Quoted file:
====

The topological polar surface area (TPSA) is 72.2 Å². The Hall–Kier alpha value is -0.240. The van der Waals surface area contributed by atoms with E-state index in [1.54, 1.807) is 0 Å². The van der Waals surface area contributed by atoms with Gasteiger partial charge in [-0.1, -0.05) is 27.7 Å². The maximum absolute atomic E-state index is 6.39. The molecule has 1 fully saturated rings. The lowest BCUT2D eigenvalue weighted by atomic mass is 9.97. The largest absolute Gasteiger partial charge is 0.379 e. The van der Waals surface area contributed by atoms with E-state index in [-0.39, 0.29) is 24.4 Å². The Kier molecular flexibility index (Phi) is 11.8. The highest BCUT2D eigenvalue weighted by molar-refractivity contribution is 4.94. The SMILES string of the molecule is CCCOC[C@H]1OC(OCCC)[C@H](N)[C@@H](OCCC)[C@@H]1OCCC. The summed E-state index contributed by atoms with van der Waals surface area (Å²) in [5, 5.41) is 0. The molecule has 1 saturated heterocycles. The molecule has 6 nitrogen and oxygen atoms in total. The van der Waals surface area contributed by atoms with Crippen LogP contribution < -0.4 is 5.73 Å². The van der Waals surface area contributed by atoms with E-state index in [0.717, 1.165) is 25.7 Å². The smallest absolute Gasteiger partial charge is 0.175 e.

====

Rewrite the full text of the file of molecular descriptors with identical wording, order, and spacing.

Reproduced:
The topological polar surface area (TPSA) is 72.2 Å². The Hall–Kier alpha value is -0.240. The van der Waals surface area contributed by atoms with E-state index in [1.54, 1.807) is 0 Å². The van der Waals surface area contributed by atoms with Gasteiger partial charge in [-0.1, -0.05) is 27.7 Å². The maximum absolute atomic E-state index is 6.39. The molecule has 1 fully saturated rings. The lowest BCUT2D eigenvalue weighted by atomic mass is 9.97. The largest absolute Gasteiger partial charge is 0.379 e. The van der Waals surface area contributed by atoms with E-state index in [-0.39, 0.29) is 24.4 Å². The Kier molecular flexibility index (Phi) is 11.8. The highest BCUT2D eigenvalue weighted by molar-refractivity contribution is 4.94. The SMILES string of the molecule is CCCOC[C@H]1OC(OCCC)[C@H](N)[C@@H](OCCC)[C@@H]1OCCC. The summed E-state index contributed by atoms with van der Waals surface area (Å²) in [5, 5.41) is 0. The molecule has 1 saturated heterocycles. The molecule has 6 nitrogen and oxygen atoms in total. The van der Waals surface area contributed by atoms with Crippen LogP contribution < -0.4 is 5.73 Å². The van der Waals surface area contributed by atoms with E-state index in [0.717, 1.165) is 25.7 Å². The smallest absolute Gasteiger partial charge is 0.175 e.